Euphoria Gallery is an artistic presentation space for art and ideas made from or about the liminal spaces. Here, we see beyond the usual social constructs. We recognize that social constructs of gender, sexuality, race, and political borders are inchoate. Derived from the term of “Gender Euphoria,” or feeling authentically aligned in one’s embodiment, the Euphoria we seek to promote centers on joy, complicating the reductive, and uplifting voices outside the conventional.
This space is for engaging in the discourse of the complicated reality of being in a world of binaries and rigid limitations that impose hierarchies, which we believe are inherently violent. We champion the narratives and expressions of joy from the marginalized spaces, even as they are wrapped in the realities of grief, oppression, and erasure. We are actively working to deconstruct the impacts and effects of colonization, to create a world that is more honest and compassionate and real.
Up Coming Shows
Common Misconceptions That Plague Us
Through a multimedia meditation on oneness, Connie Salvayon challenges the concept that any of us are truly alone. Salvayon playfully prods at convention, ushering the viewer through a kaleidoscope of materials, and bold, child-like colors and gesture. It's hard to not feel both repulsed and endeared by a gut-tickling vulnerability. Nevertheless, there is a clear earnestness about the underlying suggestion: we are all interconnected.
Salvayon employs a menagerie of material including hair, both from the artist and their lovers, makeup and cloth, wood and glass. Monolithic ceramic sculptures haunt the foreground, marked by rich patterns and rough symmetry. Salvayon’s abstracted forms call to mind the body, in an alien-like subversion of familiarity. The works are intersex in form. Some just bones. Some just skin. Makeup is used like graffiti, loosened from the
salons of beauty to a loud vibrant mark-maker. Salvayon deconstructs the ideas of what separates us, by highlighting the shared-ness of being human, and playful rebuking social norms. One terrifying human-like sculpture sticks out both its tongues, as if in on the joke.
In the background, Salvayon intersperces fabrics from their home among sculptures made in out of work hours: bedsheets they’ve slept on and not washed–their dead skin cells among the fabric. Is it art or the artist themself? Behind one ceramic sculpture, hangs a blanket crocheted by their long-dead maternal grandmother. Collaborating with the dead, the artists manifests an ode to the reality that we are not just one, but an unfolding lineage.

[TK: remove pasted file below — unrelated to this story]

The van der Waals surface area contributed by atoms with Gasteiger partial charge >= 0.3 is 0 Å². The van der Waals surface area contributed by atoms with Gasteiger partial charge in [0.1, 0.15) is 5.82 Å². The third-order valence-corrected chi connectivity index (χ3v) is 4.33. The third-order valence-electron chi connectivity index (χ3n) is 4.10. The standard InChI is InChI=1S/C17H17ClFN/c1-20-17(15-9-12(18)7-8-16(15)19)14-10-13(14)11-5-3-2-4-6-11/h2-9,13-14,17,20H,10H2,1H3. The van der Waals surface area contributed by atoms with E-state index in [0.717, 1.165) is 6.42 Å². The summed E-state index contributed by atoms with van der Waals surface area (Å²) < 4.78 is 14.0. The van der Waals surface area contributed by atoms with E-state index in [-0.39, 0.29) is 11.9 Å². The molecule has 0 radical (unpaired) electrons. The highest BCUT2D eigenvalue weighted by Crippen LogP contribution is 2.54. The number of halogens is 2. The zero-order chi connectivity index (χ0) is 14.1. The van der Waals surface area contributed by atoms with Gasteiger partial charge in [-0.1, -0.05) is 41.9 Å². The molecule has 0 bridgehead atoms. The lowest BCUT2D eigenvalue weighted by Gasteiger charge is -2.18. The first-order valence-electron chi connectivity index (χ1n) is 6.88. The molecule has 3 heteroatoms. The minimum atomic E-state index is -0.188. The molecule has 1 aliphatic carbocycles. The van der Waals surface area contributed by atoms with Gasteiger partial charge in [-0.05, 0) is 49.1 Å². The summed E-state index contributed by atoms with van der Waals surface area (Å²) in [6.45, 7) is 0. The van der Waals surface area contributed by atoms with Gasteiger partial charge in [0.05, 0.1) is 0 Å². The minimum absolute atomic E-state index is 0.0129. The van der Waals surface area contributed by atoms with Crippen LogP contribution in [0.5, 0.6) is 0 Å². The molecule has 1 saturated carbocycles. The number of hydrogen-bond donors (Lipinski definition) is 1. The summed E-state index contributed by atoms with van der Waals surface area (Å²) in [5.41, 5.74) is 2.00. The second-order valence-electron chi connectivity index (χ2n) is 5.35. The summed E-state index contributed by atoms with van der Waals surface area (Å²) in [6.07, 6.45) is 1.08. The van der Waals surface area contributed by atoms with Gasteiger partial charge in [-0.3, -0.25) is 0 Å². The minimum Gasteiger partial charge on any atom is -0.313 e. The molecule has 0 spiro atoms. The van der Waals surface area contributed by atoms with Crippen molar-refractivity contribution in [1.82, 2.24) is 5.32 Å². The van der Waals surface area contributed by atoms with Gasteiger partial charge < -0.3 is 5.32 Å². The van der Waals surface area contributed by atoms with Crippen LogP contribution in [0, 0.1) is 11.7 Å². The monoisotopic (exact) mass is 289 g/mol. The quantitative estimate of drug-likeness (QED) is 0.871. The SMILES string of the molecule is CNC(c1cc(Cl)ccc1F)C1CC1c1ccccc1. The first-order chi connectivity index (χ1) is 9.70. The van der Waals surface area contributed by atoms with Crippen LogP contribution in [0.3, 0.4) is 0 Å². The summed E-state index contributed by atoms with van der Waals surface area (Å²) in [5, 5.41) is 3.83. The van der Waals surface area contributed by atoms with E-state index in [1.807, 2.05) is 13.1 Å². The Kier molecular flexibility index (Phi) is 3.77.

Further, there is a bid for symbolic thought and dreamlike thinking, as the artist includes watercolor paintings made during their own time in art therapy, installed in Jungian Sand Trays turned shadowboxes. The colors of the clear blue sky and classic woodstain echo across the space, once again blurring edges and allowing for the freedom of dreamlike abstraction. The illusion of perceived separateness being broken continues: the therapist is also the patient. The private is made public. The artist directly asks the viewer to make a mark on one collaborative sculpture, making this a collective work. Just like, Salvayon argues, everything is.
The idea of oneness is contrary to the dominant cultures that rule life in the contemporary United States. However, the global pandemic, was greater than America its perceptions. Much of these works were made at home, while the artist was sequestered into isolation in a new city where they were devastatingly alone. In 2020 Salvayon saw the world align in horrifying synchronicity as the entire world was hit by a singular, microscopic terror. In a life-altering wave of profound connection and extreme isolation. Salvayon spent weeks working masked or in empty art studios, in their apartment, on their cramped apartment balcony. Then they lived among the sculptures for years, meditating on how to help themself and all of us feel less alone.
Connie Salvayon (They/Them) is a multidisciplinary artist and psychotherapist based in Los Angeles. Salvayon lives joyfully outside of the binaries and enjoys the dialectical spaces of tragedy and triumph, empowerment and repulsion. As a non-binary person, they have the great advantage of experiencing the world outside of the reductiveness of many social constructs. They completed their undergraduate studio art studies at Hunter College and their MSW at NYU. Salvayon currently works in private practice, specializing in working with queer people in non-traditional relationships.